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Professor Bhaskar Dasgupta webinar 2020

Topic: PMR and GCA, The Road beyond Covid
The webinar outlined new ways of diagnosing, assessing and living with Polymyalgia Rheumatica and Giant Cell Arteritis: how to embrace ways of communication, remote review, self-disease assessment and self-management in a changed world.

To view the recording of the webinar press HERE


Is it possible for information to be given to 111 about the symptoms of GCA?  There seems to be some rather horrifying advice given for instance when people ring in with very severe headaches.
We should definitely educate the NHS 111 helpline on GCA - it is a true medical emergency

What about those who don’t have raised CRP levels but have all the symptoms?
It is crucial to determine whether symptoms are directly related to Polymyalgia Rheumatica (PMR) since only such symptoms related to inflammation will respond to the use of steroids. There are other causes of pain in PMR such as osteoarthritis or pain dysregulation and in such cases, steroids are unlikely to help and may cause additional side effects.

CRP is not the only marker that determines whether PMR symptoms genuinely reflect inflammation. Constitutional symptoms such as fever, night sweats, weight loss if present suggest large vessel vasculitis (LVV) which we investigate with vascular ultrasound or PET scan.

The level of CRP also helps - for example CRP <5 is definitely normal, CRP between 5 and 10 is borderline and CRP >10 is definitely elevated.

I was diagnosed with PMR in April 2012 and was put on 30mg Prednisolone, which was quite quickly reduced to 20mg and 10mg and has fluctuated until I finally weened myself off in Sept 2019.  My last blood markers were good.  Why then do I still have muscle weakness and pain along with joint pain in the same PMR areas?
The answer here is partly given to the previous question. Muscle weakness can also be due to the use of longstanding steroids which may persist after stopping steroids. I would suggest muscle strengthening exercises and range of motion exercises for the shoulders which would help boost strength as well as give relief of pain due to osteoarthritis

Does the damage caused by GCA/LVV (Large Vessel Vasculitis) reverse following successful drug treatment?
Drug treatment can reverse inflammation due to GCA. However, damage caused by inflammation to the blood vessels can be difficult to reverse leaving persistent changes of the blood vessels even after optimal treatment.

Is damage caused by inflammation reversible?
This question has been answered by the previous question. However, it is important to highlight that damage is irreversible and it is essential to control inflammation so that we prevent damage from occurring in the first place.

You have mentioned that you do not like your patients to come off steroids completely.  I am now down to 2mg and will be finishing in August hopefully!  Should I then not stop taking them? 
Some patients with persistent inflammation require continuing low dose steroid treatment for their condition to remain in remission. However, if you are feeling well without any symptoms then it would be safe to stop steroids completely and review.  Please discuss with your doctor first.

There is controversy around routinely taking alendronic acid if you take steroids.  Can I ask what you feel about this for menopausal women?
The need for bisphosphonate (alendronic acid) with steroids is very important since high dose steroids can cause osteoporosis very quickly. That is why we always recommend alendronic acid with Giant Cell Arteritis and certainly at the start of steroid therapy with Polymyalgia Rheumatica. However long term alendronic acid can cause its own side effects by switching off bone turnover and we recommend a drug holiday after 5 to 10 years of treatment. We often stop alendronic acid below 5mg daily Prednisolone while the patient continues on calcium and vitamin D supplements.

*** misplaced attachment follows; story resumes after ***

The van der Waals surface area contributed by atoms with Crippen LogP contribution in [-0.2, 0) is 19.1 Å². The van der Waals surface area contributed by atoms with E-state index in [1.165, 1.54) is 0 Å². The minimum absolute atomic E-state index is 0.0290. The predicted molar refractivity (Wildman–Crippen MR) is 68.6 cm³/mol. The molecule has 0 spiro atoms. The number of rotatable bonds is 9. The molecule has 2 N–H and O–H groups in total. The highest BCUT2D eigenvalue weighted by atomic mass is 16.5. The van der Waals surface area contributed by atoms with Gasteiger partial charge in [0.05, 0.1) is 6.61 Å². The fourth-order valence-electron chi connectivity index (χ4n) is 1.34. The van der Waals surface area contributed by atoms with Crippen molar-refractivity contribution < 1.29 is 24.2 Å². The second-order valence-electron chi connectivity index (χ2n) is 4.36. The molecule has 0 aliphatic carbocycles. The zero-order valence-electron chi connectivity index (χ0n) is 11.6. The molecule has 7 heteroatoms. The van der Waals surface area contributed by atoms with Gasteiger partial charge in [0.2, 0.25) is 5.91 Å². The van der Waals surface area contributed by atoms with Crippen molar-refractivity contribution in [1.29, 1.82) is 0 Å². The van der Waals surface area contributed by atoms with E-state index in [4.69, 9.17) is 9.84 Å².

I would love to see nutrition and dieticians involved in PMR and GCA – people feel so bad with weight increase, it is bad for their mental wellbeing.  Good diet will also support people on steroids.
I think it is important to maintain a balanced healthy diet while taking steroids. There is evidence that steroid side effects can be minimised by lifestyle. For example, the adverse effect on blood sugar and lipids can be minimised by soluble carbohydrates as well as fatty foods. While on steroid therapy all should maintain an adequate intake of calcium and vitamin D. This may be often available from normal food sources such as milk, yoghurt or cheese. Exercise and physical fitness are also of paramount importance.

What treatment options are there for the around 50% of patients who have been on  Tocilizumab (TCZ) for 1 year and after time of relapse?  They embarked on TCZ  because other options were unsatisfactory – do they have to return to those?
This is a very important question since I agree that there are patients who can relapse after stopping tocilizumab after 12 months. In individual cases we have had to re-treat particularly patients with flare of large vessel inflammation and damage. Currently NICE (National Institute for Health and Care Excellence) does not recommend funding for more than a year.  It is important to have a GCA registry where we can study our real-life NHS experience with tocilizumab and write to NICE as well as NHS England to try and relax the rules in individual cases. I agree that in many cases GCA remission after a year can be maintained with the use of alternate therapy and low dose steroids.

I was initially misdiagnosed and lost the sight in my left eye.  After 11 months on treatment – TCZ and prednisolone – when I tapered to 6mg of prednisolone I had a flare and lost some clarity of vision in my right eye.   I am so hopeful to hear you say you support a ‘lid’ of steroids, especially in the senior years.
Some patients require continuing low dose steroid treatment for their condition to remain in remission. In this situation low dose steroids may give more benefit by suppressing inflammation versus very limited side effects at a small dose. However, other causes of changes in vision such as cataract or glaucoma occur in GCA due to the effect of steroids.

I inject TCZ weekly along with prednisolone.  I have difficulty getting below 8mg of prednisolone without a flare.  Would it be so bad if I stay around 5 – 8mg per day?  I am almost 80 and feel good on this dosage.